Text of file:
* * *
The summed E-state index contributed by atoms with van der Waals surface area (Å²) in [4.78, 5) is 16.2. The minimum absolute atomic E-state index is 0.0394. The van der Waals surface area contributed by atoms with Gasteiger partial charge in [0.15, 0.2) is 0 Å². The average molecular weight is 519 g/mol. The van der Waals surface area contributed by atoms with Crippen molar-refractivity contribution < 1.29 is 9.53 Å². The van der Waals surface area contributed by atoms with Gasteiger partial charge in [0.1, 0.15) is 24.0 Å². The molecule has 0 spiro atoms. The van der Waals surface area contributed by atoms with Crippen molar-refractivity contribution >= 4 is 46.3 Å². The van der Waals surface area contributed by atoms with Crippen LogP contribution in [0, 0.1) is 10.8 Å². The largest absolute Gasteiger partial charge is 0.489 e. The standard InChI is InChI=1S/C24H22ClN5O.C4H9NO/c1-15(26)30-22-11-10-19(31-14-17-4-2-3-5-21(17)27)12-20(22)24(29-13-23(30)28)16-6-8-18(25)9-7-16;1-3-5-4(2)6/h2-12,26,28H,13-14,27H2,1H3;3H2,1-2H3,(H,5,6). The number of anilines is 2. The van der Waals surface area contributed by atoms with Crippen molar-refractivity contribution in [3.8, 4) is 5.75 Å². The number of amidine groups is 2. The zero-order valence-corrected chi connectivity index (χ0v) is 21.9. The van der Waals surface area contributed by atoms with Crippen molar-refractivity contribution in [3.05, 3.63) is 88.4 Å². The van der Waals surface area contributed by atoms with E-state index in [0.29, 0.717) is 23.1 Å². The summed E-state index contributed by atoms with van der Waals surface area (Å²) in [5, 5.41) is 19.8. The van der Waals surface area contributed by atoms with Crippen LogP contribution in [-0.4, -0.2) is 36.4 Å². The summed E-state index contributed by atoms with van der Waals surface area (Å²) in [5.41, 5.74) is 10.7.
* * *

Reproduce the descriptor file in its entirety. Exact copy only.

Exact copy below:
The summed E-state index contributed by atoms with van der Waals surface area (Å²) in [4.78, 5) is 16.2. The minimum absolute atomic E-state index is 0.0394. The van der Waals surface area contributed by atoms with Gasteiger partial charge in [0.15, 0.2) is 0 Å². The average molecular weight is 519 g/mol. The van der Waals surface area contributed by atoms with Crippen molar-refractivity contribution < 1.29 is 9.53 Å². The van der Waals surface area contributed by atoms with Gasteiger partial charge in [0.1, 0.15) is 24.0 Å². The molecule has 0 spiro atoms. The van der Waals surface area contributed by atoms with Crippen molar-refractivity contribution >= 4 is 46.3 Å². The van der Waals surface area contributed by atoms with Crippen LogP contribution in [0, 0.1) is 10.8 Å². The largest absolute Gasteiger partial charge is 0.489 e. The standard InChI is InChI=1S/C24H22ClN5O.C4H9NO/c1-15(26)30-22-11-10-19(31-14-17-4-2-3-5-21(17)27)12-20(22)24(29-13-23(30)28)16-6-8-18(25)9-7-16;1-3-5-4(2)6/h2-12,26,28H,13-14,27H2,1H3;3H2,1-2H3,(H,5,6). The number of anilines is 2. The van der Waals surface area contributed by atoms with Crippen molar-refractivity contribution in [3.8, 4) is 5.75 Å². The number of amidine groups is 2. The zero-order valence-corrected chi connectivity index (χ0v) is 21.9. The van der Waals surface area contributed by atoms with Crippen molar-refractivity contribution in [3.05, 3.63) is 88.4 Å². The van der Waals surface area contributed by atoms with E-state index in [0.29, 0.717) is 23.1 Å². The summed E-state index contributed by atoms with van der Waals surface area (Å²) in [5, 5.41) is 19.8. The van der Waals surface area contributed by atoms with Crippen LogP contribution in [-0.4, -0.2) is 36.4 Å². The summed E-state index contributed by atoms with van der Waals surface area (Å²) in [5.41, 5.74) is 10.7.